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Here’s Why Everyone’s Talking About Iovance Biotherapeutics | The Motley Fool

Shares of Iovance Biotherapeutics (NASDAQ:IOVA) have been on a roller-coaster ride over the past few days. That’s likely because investors don’t know what to make of press releases that don’t quite jibe with a big disclosure the company recently made regarding CEO Maria Fardis.

On May 18, Fardis notified the company she would be resigning “to pursue other opportunities.” That’s a little hard to swallow because the company recently reported highly successful clinical trial results.

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Why Iovance Biotherapeutics stock fell

Iovance hasn’t elaborated on the other opportunities Fardis will pursue, but they probably don’t involve drug development. And on the same day we learned of her departure, we also learned that Iovance’s upcoming new drug application for lifileucel will be delayed until the first half of 2022. 

The lifileucel program will be delayed because the FDA recently made a second request for additional data regarding potency assays, which are a series of tests that prove the company can consistently manufacture the product in question. This was always going to be tough because each patient’s batch of lifileucel is made from cells harvested from that patient’s own tumor. 

Iovance stock has been extra volatile because it looks like the company’s management team isn’t up to the challenge it’s facing. Those who follow the company had been expecting an application for lifileucel to reach the FDA in 2020, but in October, the FDA made its first request for additional data regarding potency assays. Apparently, the company’s response did not satisfy the regulator.

Putting together an application package for the FDA is a daunting task, but Iovance has collected more than enough capital from investors over the years to hire experts who can do the job without committing a series of unforced errors. That context suggests that Fardis was forced out of her position by a disappointed board of directors.

Why the stock bounced back the next day

Iovance Biotherapeutics is a clinical-stage company now, but it probably shouldn’t be. The company’s lead candidate, lifileucel, has already produced sufficient evidence of efficacy as a treatment for advanced-stage melanoma. In addition to impressive response rate data as a monotherapy that excited investors in 2019, combining lifileucel with an already-approved immunotherapy looks extremely promising. On May 19, Iovance stock rebounded after the company revealed data from a study in which lifileucel was administered to advanced-stage melanoma patients in combination with Merck‘s (NYSE:MRK) immunotherapy Keytruda. The combination shrank tumors for 86% of participants.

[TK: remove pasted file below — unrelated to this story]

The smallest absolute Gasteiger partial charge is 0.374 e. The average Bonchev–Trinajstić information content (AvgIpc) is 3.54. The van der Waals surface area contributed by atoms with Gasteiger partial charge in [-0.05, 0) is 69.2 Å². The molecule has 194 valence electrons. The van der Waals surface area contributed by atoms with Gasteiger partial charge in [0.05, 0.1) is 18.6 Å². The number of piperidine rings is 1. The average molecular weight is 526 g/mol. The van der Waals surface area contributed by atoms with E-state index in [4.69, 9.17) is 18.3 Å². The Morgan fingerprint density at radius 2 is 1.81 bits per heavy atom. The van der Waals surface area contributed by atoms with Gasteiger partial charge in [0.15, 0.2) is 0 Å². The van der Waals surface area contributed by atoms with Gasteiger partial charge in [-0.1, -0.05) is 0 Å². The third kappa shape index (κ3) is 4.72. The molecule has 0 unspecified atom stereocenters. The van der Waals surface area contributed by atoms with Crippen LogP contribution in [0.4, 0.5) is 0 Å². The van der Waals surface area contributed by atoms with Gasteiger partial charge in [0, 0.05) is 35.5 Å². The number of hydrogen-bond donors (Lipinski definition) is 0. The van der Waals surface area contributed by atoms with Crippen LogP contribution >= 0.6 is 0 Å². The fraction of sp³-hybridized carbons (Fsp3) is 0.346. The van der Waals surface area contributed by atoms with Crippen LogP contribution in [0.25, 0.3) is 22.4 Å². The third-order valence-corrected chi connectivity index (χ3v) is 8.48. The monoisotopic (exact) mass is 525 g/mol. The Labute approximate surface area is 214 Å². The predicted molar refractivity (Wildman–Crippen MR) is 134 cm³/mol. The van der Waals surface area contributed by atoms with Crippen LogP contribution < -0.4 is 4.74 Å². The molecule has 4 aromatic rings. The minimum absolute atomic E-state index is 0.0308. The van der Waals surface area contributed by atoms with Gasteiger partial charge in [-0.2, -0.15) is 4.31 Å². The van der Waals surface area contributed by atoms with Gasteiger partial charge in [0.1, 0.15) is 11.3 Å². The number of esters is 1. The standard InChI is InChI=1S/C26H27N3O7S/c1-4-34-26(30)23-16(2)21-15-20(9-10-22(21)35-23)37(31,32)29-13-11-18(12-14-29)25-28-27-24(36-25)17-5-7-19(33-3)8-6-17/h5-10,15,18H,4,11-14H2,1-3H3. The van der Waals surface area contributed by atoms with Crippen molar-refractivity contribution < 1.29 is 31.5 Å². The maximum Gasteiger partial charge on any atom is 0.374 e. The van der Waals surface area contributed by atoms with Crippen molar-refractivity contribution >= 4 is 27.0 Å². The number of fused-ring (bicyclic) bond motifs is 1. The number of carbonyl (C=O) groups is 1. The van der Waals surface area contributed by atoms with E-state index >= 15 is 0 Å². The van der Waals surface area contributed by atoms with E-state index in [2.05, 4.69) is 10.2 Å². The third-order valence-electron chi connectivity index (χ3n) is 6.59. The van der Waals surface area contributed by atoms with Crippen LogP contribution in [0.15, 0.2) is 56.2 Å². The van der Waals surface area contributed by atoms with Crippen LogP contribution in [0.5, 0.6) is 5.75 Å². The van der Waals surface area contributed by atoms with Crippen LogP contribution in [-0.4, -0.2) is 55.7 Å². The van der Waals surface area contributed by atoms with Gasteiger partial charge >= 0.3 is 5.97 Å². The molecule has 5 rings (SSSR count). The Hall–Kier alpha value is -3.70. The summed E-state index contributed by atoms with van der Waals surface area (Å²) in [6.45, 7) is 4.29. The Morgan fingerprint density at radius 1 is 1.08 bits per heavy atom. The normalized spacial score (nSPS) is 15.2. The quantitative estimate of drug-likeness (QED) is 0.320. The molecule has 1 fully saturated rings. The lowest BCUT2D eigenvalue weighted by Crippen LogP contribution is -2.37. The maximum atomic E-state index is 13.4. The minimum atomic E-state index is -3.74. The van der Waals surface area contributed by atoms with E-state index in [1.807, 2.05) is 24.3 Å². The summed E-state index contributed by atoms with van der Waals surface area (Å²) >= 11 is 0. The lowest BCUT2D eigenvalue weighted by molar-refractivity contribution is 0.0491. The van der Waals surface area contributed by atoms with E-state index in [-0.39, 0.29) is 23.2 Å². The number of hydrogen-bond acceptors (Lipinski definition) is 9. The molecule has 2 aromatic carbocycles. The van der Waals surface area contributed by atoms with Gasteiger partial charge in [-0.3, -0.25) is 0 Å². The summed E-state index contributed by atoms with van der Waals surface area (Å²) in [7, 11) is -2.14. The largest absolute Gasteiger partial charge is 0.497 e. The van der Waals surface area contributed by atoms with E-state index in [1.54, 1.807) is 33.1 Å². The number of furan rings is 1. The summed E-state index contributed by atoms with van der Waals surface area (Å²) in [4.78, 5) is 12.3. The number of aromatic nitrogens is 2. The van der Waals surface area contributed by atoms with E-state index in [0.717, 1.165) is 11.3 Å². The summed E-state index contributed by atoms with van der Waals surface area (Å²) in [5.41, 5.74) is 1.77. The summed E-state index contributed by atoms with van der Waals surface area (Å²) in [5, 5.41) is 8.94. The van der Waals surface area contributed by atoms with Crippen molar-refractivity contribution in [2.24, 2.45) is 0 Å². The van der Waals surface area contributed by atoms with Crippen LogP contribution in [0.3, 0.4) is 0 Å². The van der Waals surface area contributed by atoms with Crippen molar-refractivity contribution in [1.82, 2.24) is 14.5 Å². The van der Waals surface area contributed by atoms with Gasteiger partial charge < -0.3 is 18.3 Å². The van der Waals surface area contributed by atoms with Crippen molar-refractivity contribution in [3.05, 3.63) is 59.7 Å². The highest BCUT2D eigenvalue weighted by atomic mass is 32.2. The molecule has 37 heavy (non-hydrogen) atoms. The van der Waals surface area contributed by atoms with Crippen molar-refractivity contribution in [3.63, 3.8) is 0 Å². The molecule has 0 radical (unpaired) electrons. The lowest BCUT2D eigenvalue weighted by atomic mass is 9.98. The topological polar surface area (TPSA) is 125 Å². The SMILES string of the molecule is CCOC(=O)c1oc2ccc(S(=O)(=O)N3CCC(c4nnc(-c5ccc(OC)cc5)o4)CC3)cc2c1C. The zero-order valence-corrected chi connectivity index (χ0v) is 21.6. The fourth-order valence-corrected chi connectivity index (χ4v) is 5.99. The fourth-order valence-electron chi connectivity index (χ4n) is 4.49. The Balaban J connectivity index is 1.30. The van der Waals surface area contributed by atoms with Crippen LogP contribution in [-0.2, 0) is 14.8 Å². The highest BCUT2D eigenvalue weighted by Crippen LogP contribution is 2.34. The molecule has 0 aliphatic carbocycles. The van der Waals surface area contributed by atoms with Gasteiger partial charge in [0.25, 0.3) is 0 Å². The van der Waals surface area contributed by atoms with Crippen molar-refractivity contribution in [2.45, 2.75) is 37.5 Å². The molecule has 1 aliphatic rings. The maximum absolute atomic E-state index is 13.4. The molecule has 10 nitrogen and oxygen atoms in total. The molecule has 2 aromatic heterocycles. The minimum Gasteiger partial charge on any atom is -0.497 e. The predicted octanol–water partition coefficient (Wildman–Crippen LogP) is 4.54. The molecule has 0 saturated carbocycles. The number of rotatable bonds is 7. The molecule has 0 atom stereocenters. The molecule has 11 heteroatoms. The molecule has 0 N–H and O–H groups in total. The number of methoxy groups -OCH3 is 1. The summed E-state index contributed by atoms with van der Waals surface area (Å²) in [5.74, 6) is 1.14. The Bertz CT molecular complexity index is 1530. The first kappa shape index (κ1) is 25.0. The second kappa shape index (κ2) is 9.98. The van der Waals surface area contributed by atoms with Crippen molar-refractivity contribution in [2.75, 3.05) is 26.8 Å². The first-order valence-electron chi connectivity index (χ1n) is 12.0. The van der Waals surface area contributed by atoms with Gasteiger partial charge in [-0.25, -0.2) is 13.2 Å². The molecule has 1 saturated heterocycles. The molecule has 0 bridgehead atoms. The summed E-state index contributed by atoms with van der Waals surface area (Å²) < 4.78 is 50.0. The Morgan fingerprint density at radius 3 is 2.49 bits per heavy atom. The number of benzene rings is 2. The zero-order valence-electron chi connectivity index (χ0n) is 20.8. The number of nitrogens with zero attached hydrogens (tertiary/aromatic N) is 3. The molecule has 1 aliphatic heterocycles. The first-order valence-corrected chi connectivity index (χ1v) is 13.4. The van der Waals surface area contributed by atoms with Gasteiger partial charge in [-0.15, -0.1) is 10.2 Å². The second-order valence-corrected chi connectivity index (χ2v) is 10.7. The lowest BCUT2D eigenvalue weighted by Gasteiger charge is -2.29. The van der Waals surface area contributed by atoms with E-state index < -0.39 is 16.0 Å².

Keytruda is one of several PD-1 inhibitors that help immune systems fight cancer by limiting tumor cells’ ability to block the immune system from attacking them. These treatments can be highly effective, but they don’t work as often as we’d like them to. On its own, Keytruda only shrinks tumors for around one-third of treatment-naive melanoma patients who try it. Based on the data so far, it appears that adding lifileucel to the treatment regimen could more than double that response rate.

Still not enough?

While it looks like Fardis is being forced out by Iovance’s board of directors, there’s also a chance she’s jumping from a ship that outside investors don’t realize is sinking. Iovance Biotherapeutics has produced impressive results with its personalized cell-based approach, but simpler cancer treatments could make Iovance’s lead candidate obsolete before investors can realize a return. 

For example, Bristol Myers Squibb (NYSE:BMY) recently announced success with an anti-LAG-3 antibody called relatlimab. This isn’t a cell-based treatment, but it might solve some of the same problems lifileucel addresses without lifileucel’s extra-complicated manufacturing process.

Bristol Myers Squibb said that combining relatlimab with Opdivo, the company’s PD-1 inhibitor, significantly reduced melanoma patients’ risk of disease progression compared to treatment with Opdivo on its own. A majority of patients treated with relatlimab plus Opdivo went 10.1 months or longer without their cancer worsening compared to just 4.6 months for those given Opdovo monotherapy.

Time to buy?

Biotech investors do best when they think long term, but the road ahead of Iovance Biotherapeutics is extremely hazy. It’s probably best to look for better biotech stocks while this company’s story unfolds. 

This article represents the opinion of the writer, who may disagree with the “official” recommendation position of a Motley Fool premium advisory service. We’re motley! Questioning an investing thesis — even one of our own — helps us all think critically about investing and make decisions that help us become smarter, happier, and richer.


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